Dynamic systems analysis of fossil dinoflagellates from the Atlantic Coastal Plain, USA

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Virginia Tech

Dynamic Systems modeling suggests that complex coastal dinoflagellate biosystems can be modeled using environmental parameters such as temperature, salinity, and bulk nutrient levels. The former Salisbury Embayment of northern Virginia and Maryland is modeled here, using STELLA I and FORTRAN models based on physical oceanography and temperature, salinity, and nutrient conditions of the modern Yellow Sea. In these models, dinoflagellate assemblages are predicted based on environmental conditions associated with depth.

Cluster analyses of fossil dinoflagellate frequency data from Tertiary Pamunky Group (Aquia and Nanjemoy Formations) of the Salisbury Embayment produce 17 discrete groupings. Samples within the Salisbury fossil cluster groups are statistically similar (via ANOVA analysis), but not the same. Therefore they represent paleocommunity types rather than paleocommunities. Although individual sinofiagellate species recur in similar environmental settings, the paleocommunity types do not appear to repeat.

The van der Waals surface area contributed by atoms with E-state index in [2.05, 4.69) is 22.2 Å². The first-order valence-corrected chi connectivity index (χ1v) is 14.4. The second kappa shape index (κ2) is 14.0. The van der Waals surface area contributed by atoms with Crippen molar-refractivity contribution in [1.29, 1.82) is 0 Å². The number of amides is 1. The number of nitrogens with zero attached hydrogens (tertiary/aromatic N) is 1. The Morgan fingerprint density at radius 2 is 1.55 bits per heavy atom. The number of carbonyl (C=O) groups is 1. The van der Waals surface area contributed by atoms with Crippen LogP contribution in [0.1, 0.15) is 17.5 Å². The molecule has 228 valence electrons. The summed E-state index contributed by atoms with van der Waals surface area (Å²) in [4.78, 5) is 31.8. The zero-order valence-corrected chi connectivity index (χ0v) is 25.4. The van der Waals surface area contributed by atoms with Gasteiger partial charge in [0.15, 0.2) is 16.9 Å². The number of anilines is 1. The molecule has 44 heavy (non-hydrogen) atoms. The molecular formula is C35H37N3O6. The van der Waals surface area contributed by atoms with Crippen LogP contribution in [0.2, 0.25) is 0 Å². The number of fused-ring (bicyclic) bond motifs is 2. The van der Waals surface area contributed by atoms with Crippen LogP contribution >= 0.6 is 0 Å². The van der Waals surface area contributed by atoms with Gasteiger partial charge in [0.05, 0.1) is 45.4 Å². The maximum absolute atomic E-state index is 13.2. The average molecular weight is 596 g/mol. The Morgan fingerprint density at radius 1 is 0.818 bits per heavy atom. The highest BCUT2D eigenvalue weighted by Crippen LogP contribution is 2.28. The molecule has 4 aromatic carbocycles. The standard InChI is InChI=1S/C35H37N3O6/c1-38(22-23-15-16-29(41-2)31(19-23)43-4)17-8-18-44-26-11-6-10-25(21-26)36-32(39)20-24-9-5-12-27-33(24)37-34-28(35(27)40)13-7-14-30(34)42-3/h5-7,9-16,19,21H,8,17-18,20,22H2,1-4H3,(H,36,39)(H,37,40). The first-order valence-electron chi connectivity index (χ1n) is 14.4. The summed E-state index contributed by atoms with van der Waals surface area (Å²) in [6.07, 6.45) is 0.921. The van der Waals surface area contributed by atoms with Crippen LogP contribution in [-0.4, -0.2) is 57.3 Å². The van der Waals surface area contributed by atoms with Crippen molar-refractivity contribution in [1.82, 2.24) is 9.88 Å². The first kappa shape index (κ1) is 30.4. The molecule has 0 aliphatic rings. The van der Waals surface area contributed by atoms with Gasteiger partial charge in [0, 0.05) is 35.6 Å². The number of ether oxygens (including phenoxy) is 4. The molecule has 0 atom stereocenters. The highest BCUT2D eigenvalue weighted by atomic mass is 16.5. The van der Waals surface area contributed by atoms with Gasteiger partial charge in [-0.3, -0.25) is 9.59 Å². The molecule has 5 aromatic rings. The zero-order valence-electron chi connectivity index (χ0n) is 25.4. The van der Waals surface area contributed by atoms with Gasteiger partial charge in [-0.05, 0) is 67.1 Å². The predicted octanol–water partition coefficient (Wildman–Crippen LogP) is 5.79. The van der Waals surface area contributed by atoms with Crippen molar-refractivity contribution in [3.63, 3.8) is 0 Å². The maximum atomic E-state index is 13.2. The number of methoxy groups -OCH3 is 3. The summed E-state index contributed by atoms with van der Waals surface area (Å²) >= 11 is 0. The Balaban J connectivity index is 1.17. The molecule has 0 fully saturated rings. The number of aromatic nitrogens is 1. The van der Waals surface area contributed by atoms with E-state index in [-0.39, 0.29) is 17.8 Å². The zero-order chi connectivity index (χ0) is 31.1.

In the past, such associations have been used as depth indicators. It is suggested here that they relate to estuarine, nearshore, and offshore coastal regions because of the temperature, salinity, and nutrient conditions of each.

In the modern Yellow Sea, nearshore and offshore regions are separated by discrete lateral fronts in some areas, and by gradational regions of mixing in others. Both types of water mass boundaries are modeled in this study. Results suggest that evidences that discrete water mass boundaries might have occurred between some fossil dinoflagellate associations. Circulation patterns of the Salisbury Embayment may have been roughly similar to those of the modern Yellow Sea.

systems dynamics, Virginia, eocene, dinoflagellate, community, Modeling